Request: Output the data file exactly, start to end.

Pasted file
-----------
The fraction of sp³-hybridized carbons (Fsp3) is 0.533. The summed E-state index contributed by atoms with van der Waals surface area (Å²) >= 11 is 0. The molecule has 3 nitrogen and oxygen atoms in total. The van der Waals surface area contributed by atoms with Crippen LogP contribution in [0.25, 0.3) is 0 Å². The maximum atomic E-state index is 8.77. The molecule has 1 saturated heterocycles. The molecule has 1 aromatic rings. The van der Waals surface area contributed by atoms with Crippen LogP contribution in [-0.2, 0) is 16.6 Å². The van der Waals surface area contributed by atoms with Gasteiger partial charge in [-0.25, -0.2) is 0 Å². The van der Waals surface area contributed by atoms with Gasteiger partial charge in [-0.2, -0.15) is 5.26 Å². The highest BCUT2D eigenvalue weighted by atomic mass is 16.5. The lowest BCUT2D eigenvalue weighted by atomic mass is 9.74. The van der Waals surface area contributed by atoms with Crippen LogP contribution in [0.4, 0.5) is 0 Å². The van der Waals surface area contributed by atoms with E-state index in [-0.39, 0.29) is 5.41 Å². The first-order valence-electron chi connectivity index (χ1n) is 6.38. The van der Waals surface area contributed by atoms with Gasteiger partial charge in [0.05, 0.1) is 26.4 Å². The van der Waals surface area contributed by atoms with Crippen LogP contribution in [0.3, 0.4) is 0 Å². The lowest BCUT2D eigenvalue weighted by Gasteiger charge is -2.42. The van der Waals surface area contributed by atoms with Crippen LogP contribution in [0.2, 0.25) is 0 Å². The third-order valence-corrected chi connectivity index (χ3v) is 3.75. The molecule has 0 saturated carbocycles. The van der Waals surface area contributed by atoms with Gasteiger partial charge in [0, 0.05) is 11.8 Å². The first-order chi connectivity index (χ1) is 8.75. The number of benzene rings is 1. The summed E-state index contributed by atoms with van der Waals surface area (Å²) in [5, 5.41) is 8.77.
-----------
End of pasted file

The fraction of sp³-hybridized carbons (Fsp3) is 0.533. The summed E-state index contributed by atoms with van der Waals surface area (Å²) >= 11 is 0. The molecule has 3 nitrogen and oxygen atoms in total. The van der Waals surface area contributed by atoms with Crippen LogP contribution in [0.25, 0.3) is 0 Å². The maximum atomic E-state index is 8.77. The molecule has 1 saturated heterocycles. The molecule has 1 aromatic rings. The van der Waals surface area contributed by atoms with Crippen LogP contribution in [-0.2, 0) is 16.6 Å². The van der Waals surface area contributed by atoms with Gasteiger partial charge in [-0.25, -0.2) is 0 Å². The van der Waals surface area contributed by atoms with Gasteiger partial charge in [-0.2, -0.15) is 5.26 Å². The highest BCUT2D eigenvalue weighted by atomic mass is 16.5. The lowest BCUT2D eigenvalue weighted by atomic mass is 9.74. The van der Waals surface area contributed by atoms with Crippen LogP contribution in [0.4, 0.5) is 0 Å². The van der Waals surface area contributed by atoms with E-state index in [-0.39, 0.29) is 5.41 Å². The first-order valence-electron chi connectivity index (χ1n) is 6.38. The van der Waals surface area contributed by atoms with Gasteiger partial charge in [0.05, 0.1) is 26.4 Å². The van der Waals surface area contributed by atoms with Crippen LogP contribution in [0.3, 0.4) is 0 Å². The lowest BCUT2D eigenvalue weighted by Gasteiger charge is -2.42. The van der Waals surface area contributed by atoms with Crippen LogP contribution in [0.2, 0.25) is 0 Å². The third-order valence-corrected chi connectivity index (χ3v) is 3.75. The molecule has 0 saturated carbocycles. The van der Waals surface area contributed by atoms with Gasteiger partial charge in [0, 0.05) is 11.8 Å². The first-order chi connectivity index (χ1) is 8.75. The number of benzene rings is 1. The summed E-state index contributed by atoms with van der Waals surface area (Å²) in [5, 5.41) is 8.77.